U.S. Congress

Opinion: Congress should match food retailers’ commitment to women, infants and children

A program that helps millions of families access healthy food could face a $1 billion shortfall – if Congress fails to act.


The U.S. Department of Agriculture recently warned that a program that helps millions of families across the country access healthy food and nutrition services could face a $1 billion shortfall if Congress fails to act, forcing aid for millions of pregnant women, new mothers and their children to be delayed or denied. 

The Special Supplemental Nutrition Program for Women, Infants and Children, known as WIC, is a federally funded program, administered by the states, that dates back half a century. WIC is founded on three pillars of support: nutritious food packages, education and empowerment, and health care access. Its mission is to promote the health and well-being of low-income pregnant women, new mothers, breastfeeding mothers, infants and children up to age 5 who are at nutritional risk.  

Through partnerships with food retailers and health care professionals, each month WIC provides services to millions of people from these vulnerable populations, including nearly 40% of all babies born in the United States. The program serves as a critical lifeline during the most important stages of development for young children, and during a period when proper nutrition and care for mothers is essential.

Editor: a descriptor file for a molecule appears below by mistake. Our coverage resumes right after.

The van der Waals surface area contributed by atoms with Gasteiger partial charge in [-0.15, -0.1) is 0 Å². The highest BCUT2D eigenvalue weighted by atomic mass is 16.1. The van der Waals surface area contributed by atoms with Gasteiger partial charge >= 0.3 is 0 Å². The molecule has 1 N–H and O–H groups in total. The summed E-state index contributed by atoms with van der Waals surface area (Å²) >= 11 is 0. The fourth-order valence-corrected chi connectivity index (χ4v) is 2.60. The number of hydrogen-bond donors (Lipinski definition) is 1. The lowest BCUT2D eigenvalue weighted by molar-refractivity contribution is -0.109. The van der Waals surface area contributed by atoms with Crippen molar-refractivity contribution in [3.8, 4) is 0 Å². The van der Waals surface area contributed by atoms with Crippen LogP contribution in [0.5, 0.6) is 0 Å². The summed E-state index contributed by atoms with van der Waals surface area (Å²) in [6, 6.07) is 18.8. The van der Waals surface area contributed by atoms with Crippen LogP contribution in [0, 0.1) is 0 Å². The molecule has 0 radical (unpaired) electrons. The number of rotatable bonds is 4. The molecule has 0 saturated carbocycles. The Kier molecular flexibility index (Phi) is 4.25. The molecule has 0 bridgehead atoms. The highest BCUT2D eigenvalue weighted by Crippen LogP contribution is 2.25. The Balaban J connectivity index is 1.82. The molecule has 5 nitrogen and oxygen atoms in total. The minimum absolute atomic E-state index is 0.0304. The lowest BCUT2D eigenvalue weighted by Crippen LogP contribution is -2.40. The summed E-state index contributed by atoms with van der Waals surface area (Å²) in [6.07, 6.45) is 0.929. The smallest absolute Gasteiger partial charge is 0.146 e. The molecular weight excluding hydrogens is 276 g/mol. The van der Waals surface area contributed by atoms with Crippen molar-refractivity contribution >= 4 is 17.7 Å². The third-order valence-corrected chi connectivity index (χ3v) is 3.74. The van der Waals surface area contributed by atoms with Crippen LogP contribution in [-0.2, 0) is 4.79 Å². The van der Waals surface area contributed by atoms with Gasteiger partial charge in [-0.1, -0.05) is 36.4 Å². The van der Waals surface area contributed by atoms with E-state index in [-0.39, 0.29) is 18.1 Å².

Participation cuts across geographic and ethnic divides, fostering a cycle of wellness that benefits not only the families involved, but their communities, local economies and states as a whole. As food insecurity has increased in recent years, so has WIC usage. In Pennsylvania, nearly 10% of all children under the age of five are part of the WIC program. In January, Pennsylvania’s WIC program participation increased to more than 179,000 participants, up 2,000 from December and more than 20,000 from the same time last year. 

Meeting this need are more than 1,300 WIC-authorized food retail locations across Pennsylvania. Participating businesses range from large supermarket chains to small,  independent grocers. But whether large or small, the level of commitment is the same, and so are the requirements. A retailer must go through a comprehensive application process that involves a thorough review, completion of a training program as well as ongoing requirements related to stocking levels, recordkeeping and reporting.  

Once part of the program, businesses face ongoing challenges. Food prices can routinely exceed the amount retailers are reimbursed by the program, particularly when they rise very quickly, like during last year’s avian influenza outbreak, when the cost of eggs swiftly exceeded the approved reimbursement rate. Integrating with WIC’s EBT system can also require additional technology and training. In addition, retailers must carry products and quantities set by the state based on federal guidelines. This can mean difficult choices for locations with limited shelf space.  

Far from being a large moneymaker, participating in WIC can come at a very real cost for retailers. Nevertheless, many stores do opt to participate – and continue to remain – in the program because they believe in the value to families and the community that goes beyond the bottom line.